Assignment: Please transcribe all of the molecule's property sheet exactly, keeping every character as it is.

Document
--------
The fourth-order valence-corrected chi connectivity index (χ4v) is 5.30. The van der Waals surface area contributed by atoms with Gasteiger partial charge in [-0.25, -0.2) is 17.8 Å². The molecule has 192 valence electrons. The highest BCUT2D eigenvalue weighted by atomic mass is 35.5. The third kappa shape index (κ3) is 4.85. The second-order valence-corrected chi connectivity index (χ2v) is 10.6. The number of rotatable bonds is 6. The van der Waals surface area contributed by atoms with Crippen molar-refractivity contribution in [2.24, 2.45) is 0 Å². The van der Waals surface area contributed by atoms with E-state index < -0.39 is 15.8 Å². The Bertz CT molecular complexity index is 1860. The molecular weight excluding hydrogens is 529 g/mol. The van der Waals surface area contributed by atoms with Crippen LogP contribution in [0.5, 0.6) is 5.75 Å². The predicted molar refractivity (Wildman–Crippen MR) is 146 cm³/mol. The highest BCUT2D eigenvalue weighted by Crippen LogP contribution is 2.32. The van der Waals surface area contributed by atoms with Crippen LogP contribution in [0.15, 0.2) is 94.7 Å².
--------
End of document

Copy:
The fourth-order valence-corrected chi connectivity index (χ4v) is 5.30. The van der Waals surface area contributed by atoms with Gasteiger partial charge in [-0.25, -0.2) is 17.8 Å². The molecule has 192 valence electrons. The highest BCUT2D eigenvalue weighted by atomic mass is 35.5. The third kappa shape index (κ3) is 4.85. The second-order valence-corrected chi connectivity index (χ2v) is 10.6. The number of rotatable bonds is 6. The van der Waals surface area contributed by atoms with Crippen molar-refractivity contribution in [2.24, 2.45) is 0 Å². The van der Waals surface area contributed by atoms with E-state index < -0.39 is 15.8 Å². The Bertz CT molecular complexity index is 1860. The molecular weight excluding hydrogens is 529 g/mol. The van der Waals surface area contributed by atoms with Crippen LogP contribution in [0.5, 0.6) is 5.75 Å². The predicted molar refractivity (Wildman–Crippen MR) is 146 cm³/mol. The highest BCUT2D eigenvalue weighted by Crippen LogP contribution is 2.32. The van der Waals surface area contributed by atoms with Crippen LogP contribution in [0.15, 0.2) is 94.7 Å².